This news crew interviewing Big Ears founder Ashley Capps is from local WATE Channel 6. But dozens of other reporters are in town covering it, too.
The Big Ears Festival opened on Thursday and thousands of folks flooded into downtown Knoxville. They came from 48 states — including Alaska and Hawaii — and 21 foreign countries. (The only states not represented: Idaho and Nebraska.)
It was thrilling to walk down Gay Street and hear, not only foreign accents, but also groups of people speaking in foreign languages, some of which I didn’t recognize. At the ballet last night — Lucy Negro Redux presented by the Nashville Ballet — the folks sitting beside us were from Rochester, New York. Those in front of us were from Charlotte. The Rochester people said they were considering moving here. “We want to live somewhere where the people are real,” the woman confided. “Oh, I can assure you we are real!” I laughed.
All in all, more than 16,000 patrons and artists will take part in Big Ears, with more than 150 concerts, films, panel discussions, installations and surprises through Sunday when the festival shuts down. Many of the offerings are free of charge. Check out the Big Ears website for more info on everything. Or, look for the News Sentinel’s Go Knoxville section, largely devoted today to Big Ears coverage. Continue reading
Cassidee Dabney is the executive chef at The Barn at Blackberry Farm. She has been nominated for a James Beard Award.
While L’Amour du Vin would seem to be about wine, the whole long weekend really is about art. L’Amour du Vin, a wine dinner with a visiting chef, a visiting vintner and a visiting artist, is the single largest fundraiser of the Knoxville Museum of Art each year.
It’s a wonderful whirlwind of activities including, not only the culmination wine dinner at the Knoxville Museum of Art (read about the 2019 version here), but also two other culinary events, both at Blackberry Farm: the Sponsors’ Dinner and the Artist’s Luncheon. My favorite is the Artist’s Luncheon. It’s a little less formal and it’s held at lunchtime on the Friday before the main event, giving all attendees an excuse to knock off work! Hey, it’s for a good cause.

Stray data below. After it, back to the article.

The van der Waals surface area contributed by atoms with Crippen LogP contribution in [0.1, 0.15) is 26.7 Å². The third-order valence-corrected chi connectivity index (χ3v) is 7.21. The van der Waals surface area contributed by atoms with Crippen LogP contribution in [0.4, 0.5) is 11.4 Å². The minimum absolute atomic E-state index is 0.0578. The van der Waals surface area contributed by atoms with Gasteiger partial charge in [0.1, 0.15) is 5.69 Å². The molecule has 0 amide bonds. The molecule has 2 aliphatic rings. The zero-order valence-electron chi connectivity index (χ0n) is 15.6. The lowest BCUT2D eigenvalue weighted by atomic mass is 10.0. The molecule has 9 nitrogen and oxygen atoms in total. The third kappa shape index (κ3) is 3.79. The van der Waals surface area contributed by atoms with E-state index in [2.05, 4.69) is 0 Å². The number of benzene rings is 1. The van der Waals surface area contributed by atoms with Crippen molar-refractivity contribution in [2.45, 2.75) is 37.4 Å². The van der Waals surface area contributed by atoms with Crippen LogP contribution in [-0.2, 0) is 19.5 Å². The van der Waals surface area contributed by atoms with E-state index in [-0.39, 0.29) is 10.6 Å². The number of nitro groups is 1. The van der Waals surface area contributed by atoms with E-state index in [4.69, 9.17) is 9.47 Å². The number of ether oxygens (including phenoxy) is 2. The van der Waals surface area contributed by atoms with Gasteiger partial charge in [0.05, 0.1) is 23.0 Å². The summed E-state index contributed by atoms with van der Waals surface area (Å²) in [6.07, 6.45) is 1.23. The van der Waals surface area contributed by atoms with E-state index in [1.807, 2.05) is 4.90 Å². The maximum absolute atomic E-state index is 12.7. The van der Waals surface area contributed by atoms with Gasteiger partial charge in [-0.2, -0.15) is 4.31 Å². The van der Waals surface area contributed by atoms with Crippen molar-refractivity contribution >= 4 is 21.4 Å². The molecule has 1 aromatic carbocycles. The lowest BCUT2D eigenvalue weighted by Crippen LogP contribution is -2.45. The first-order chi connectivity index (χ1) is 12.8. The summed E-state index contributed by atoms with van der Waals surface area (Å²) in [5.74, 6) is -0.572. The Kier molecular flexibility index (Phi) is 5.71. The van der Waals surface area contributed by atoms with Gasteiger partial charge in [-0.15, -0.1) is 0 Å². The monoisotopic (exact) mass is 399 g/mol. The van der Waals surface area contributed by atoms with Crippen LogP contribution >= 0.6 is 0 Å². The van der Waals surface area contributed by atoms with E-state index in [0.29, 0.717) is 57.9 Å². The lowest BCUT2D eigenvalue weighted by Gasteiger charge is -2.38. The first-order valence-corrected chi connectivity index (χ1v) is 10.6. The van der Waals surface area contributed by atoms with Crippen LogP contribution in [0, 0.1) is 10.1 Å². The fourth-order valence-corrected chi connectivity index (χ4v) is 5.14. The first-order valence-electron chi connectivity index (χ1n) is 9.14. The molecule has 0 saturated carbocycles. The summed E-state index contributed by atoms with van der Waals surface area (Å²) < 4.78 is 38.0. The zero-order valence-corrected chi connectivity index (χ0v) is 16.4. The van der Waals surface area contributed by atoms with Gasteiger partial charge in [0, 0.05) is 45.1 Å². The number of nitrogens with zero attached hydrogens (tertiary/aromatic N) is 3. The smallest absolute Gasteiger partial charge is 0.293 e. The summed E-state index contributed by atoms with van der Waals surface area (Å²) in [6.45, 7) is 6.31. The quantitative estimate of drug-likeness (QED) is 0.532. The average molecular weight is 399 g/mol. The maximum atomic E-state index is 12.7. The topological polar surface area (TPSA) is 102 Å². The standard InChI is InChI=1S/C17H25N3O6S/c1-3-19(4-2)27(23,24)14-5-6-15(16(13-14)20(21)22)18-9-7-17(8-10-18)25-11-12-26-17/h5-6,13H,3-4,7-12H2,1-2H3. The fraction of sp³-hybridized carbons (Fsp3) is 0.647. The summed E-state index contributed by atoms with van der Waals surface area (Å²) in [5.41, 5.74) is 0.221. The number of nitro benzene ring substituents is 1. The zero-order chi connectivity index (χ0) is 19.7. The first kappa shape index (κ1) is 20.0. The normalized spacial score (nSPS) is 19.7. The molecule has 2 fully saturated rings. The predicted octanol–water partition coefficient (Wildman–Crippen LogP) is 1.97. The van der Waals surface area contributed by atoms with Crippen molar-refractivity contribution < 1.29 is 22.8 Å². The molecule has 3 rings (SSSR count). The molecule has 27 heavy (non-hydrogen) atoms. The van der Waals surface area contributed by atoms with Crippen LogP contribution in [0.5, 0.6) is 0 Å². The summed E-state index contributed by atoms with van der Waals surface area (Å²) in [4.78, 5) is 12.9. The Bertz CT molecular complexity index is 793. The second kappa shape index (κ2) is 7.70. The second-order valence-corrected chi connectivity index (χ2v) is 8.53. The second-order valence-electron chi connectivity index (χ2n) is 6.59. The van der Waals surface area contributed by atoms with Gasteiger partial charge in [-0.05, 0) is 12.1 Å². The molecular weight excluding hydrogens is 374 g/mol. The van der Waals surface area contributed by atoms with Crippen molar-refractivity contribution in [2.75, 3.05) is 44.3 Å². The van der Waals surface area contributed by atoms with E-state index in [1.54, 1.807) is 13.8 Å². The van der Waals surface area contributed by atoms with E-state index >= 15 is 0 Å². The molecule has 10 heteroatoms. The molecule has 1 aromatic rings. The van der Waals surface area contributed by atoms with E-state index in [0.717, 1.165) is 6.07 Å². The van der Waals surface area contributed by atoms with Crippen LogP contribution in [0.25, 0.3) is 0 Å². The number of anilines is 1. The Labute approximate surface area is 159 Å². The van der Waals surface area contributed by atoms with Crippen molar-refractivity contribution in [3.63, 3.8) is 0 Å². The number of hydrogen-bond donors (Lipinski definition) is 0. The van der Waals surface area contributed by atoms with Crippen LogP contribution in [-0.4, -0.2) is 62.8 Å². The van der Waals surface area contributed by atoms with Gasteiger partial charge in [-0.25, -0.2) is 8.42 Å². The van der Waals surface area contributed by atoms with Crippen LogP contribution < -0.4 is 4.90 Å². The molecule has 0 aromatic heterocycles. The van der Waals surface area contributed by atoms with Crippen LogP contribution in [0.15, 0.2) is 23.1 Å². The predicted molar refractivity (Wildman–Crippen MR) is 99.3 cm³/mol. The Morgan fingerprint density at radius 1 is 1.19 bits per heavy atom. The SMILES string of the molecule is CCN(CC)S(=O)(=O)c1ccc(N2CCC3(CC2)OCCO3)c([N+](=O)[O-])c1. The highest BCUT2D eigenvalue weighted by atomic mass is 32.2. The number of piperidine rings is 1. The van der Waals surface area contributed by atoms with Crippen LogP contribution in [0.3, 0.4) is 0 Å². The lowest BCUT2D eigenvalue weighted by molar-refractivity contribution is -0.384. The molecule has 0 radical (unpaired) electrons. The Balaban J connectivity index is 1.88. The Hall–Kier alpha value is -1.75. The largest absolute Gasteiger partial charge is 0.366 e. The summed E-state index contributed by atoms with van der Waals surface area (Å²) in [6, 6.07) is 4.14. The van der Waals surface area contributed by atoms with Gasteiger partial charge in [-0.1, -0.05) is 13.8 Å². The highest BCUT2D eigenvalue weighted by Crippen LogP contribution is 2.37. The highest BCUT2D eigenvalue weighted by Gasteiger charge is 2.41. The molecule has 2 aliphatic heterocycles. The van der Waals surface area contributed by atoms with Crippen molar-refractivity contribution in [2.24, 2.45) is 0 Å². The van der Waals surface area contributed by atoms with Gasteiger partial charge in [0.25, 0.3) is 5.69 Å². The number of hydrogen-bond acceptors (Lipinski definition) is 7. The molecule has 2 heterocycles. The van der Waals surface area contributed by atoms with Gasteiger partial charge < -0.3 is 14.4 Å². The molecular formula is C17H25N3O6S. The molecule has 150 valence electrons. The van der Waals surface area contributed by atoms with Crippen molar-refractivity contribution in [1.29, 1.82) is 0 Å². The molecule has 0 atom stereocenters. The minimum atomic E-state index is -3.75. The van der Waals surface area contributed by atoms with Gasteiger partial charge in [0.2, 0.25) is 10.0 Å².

I usually talk my friend Dawn Ford into also taking the day off — it’s not difficult! — we hire a driver (there is, after all, quite a bit of wine!) and off we go!
This year’s featured artist was Andrew Erdos. The Knoxvile Museum of Art already has one of his pieces. The other was auctioned off at the L’Amour du Vin event’s live auction. Continue reading
Filed under: Art, Events, Food
Knoxville folks can rock the formal attire when they want to! Here are Allison Burchett and Mike Strickland during the reception and silent auction segment of the evening.
L’Amour du Vin, in its 16th year and held this past weekend at the Knoxville Museum of Art (KMA), is among our community’s most successful fundraisers. Benefiting the museum and aided in a big way by the chefs and staff of Blackberry Farm, it features an artist, a guest chef and a vintner each year. Last year, it raised more than $500,000 for the KMA. Organizers are hoping that this year tops that.
The Saturday soiree is basically a fancy meal with great wine and tons of auction items — primarily wines and dining experiences. (L’amour du vin, after all, means “love of wine” in French.) The silent auction contains scores of options on which to bid. So many, that the offerings are grouped into three sections with staggered closings. The live auction contains 30 items, which makes for an extremely long evening. We normally advise against having so many live auction items, but who can argue with success like this?
In any case, this year’s culinary guest of honor was Steven Satterfield of Miller Union in Atlanta, an award winning chef and co-owner of the farm-to-table eatery in Atlanta’s Westside neighborhood. In 2017, after several previous nominations, Satterfield was named “Best Chef: Southeast” by the James Beard Foundation. He is fiercely committed to seasonal cooking and to supporting local farmers. Continue reading
From left, Bill and Susan Packard with former HGTV CEO Ken Lowe and CFO Jim Clayton at a launch party for Susan Packard’s new book last week.
I went to a party last week that was two years in the making. Not because it was so fancy or ornate. Quite the contrary. It was warm and cozy.
But, two years ago, when Mary Ellen Brewington heard that her friend Susan Packard, a co-founder of HGTV, was writing a new book, Mary Ellen said she wanted to host the launch party for it. Continue reading
Retired News Sentinel Executive Editor Jack McElroy, left, and editorial cartoonist, Charlie Daniel.
Former News Sentinel editorial cartoonist Charlie Daniel has so many friends that his retirement party on Sunday had to be divided into two shifts! We were in the early shift: 1:30 to 3:30. Another group came from 3:30 to 5:30.
For his part, Charlie was nonplussed, of course. “No speeches,” he said, as folks called for him to make remarks after he was presented with proclamations by U.S. Rep. Tim Burchett and Jane Chedester of U.S. Sen. Lamar Alexander’s office.
Burchett got the biggest laugh when he gave Daniel a flag that he said “allegedly” had flown over the Capitol!